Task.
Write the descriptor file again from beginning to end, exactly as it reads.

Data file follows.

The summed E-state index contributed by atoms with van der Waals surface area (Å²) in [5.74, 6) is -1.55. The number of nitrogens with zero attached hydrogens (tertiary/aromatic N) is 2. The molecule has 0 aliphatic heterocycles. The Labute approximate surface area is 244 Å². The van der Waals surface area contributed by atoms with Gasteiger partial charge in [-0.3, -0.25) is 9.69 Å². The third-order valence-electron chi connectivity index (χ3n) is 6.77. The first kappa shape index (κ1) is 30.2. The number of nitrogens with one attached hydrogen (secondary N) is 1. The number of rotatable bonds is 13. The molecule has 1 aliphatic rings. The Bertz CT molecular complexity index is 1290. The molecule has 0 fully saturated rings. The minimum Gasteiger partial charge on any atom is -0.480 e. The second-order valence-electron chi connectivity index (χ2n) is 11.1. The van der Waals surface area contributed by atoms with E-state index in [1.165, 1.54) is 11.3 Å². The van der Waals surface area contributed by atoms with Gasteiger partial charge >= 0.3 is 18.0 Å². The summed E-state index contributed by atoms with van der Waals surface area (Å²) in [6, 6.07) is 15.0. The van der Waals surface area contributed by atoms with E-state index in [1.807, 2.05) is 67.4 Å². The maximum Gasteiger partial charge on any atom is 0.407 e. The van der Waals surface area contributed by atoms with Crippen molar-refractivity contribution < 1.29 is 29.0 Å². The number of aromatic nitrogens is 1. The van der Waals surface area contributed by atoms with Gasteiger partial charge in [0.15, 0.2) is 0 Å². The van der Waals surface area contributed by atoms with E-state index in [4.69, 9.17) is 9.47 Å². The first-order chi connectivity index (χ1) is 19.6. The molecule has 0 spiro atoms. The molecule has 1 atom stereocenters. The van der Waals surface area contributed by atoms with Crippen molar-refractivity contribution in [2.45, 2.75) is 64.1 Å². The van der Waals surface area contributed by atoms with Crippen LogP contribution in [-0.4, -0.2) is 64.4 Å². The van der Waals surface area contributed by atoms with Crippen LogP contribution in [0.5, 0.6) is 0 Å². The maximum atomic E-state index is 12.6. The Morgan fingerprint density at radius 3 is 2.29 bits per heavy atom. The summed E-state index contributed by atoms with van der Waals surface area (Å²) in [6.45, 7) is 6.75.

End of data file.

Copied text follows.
The summed E-state index contributed by atoms with van der Waals surface area (Å²) in [5.74, 6) is -1.55. The number of nitrogens with zero attached hydrogens (tertiary/aromatic N) is 2. The molecule has 0 aliphatic heterocycles. The Labute approximate surface area is 244 Å². The van der Waals surface area contributed by atoms with Gasteiger partial charge in [-0.3, -0.25) is 9.69 Å². The third-order valence-electron chi connectivity index (χ3n) is 6.77. The first kappa shape index (κ1) is 30.2. The number of nitrogens with one attached hydrogen (secondary N) is 1. The number of rotatable bonds is 13. The molecule has 1 aliphatic rings. The Bertz CT molecular complexity index is 1290. The molecule has 0 fully saturated rings. The minimum Gasteiger partial charge on any atom is -0.480 e. The second-order valence-electron chi connectivity index (χ2n) is 11.1. The van der Waals surface area contributed by atoms with E-state index in [1.165, 1.54) is 11.3 Å². The van der Waals surface area contributed by atoms with Gasteiger partial charge >= 0.3 is 18.0 Å². The summed E-state index contributed by atoms with van der Waals surface area (Å²) in [6, 6.07) is 15.0. The van der Waals surface area contributed by atoms with E-state index in [1.807, 2.05) is 67.4 Å². The maximum Gasteiger partial charge on any atom is 0.407 e. The van der Waals surface area contributed by atoms with Crippen molar-refractivity contribution < 1.29 is 29.0 Å². The number of aromatic nitrogens is 1. The van der Waals surface area contributed by atoms with Gasteiger partial charge in [0.15, 0.2) is 0 Å². The van der Waals surface area contributed by atoms with E-state index in [4.69, 9.17) is 9.47 Å². The first-order chi connectivity index (χ1) is 19.6. The molecule has 0 spiro atoms. The molecule has 1 atom stereocenters. The van der Waals surface area contributed by atoms with Crippen molar-refractivity contribution in [2.45, 2.75) is 64.1 Å². The van der Waals surface area contributed by atoms with Crippen LogP contribution in [-0.4, -0.2) is 64.4 Å². The van der Waals surface area contributed by atoms with Crippen LogP contribution in [0.5, 0.6) is 0 Å². The maximum atomic E-state index is 12.6. The Morgan fingerprint density at radius 3 is 2.29 bits per heavy atom. The summed E-state index contributed by atoms with van der Waals surface area (Å²) in [6.45, 7) is 6.75.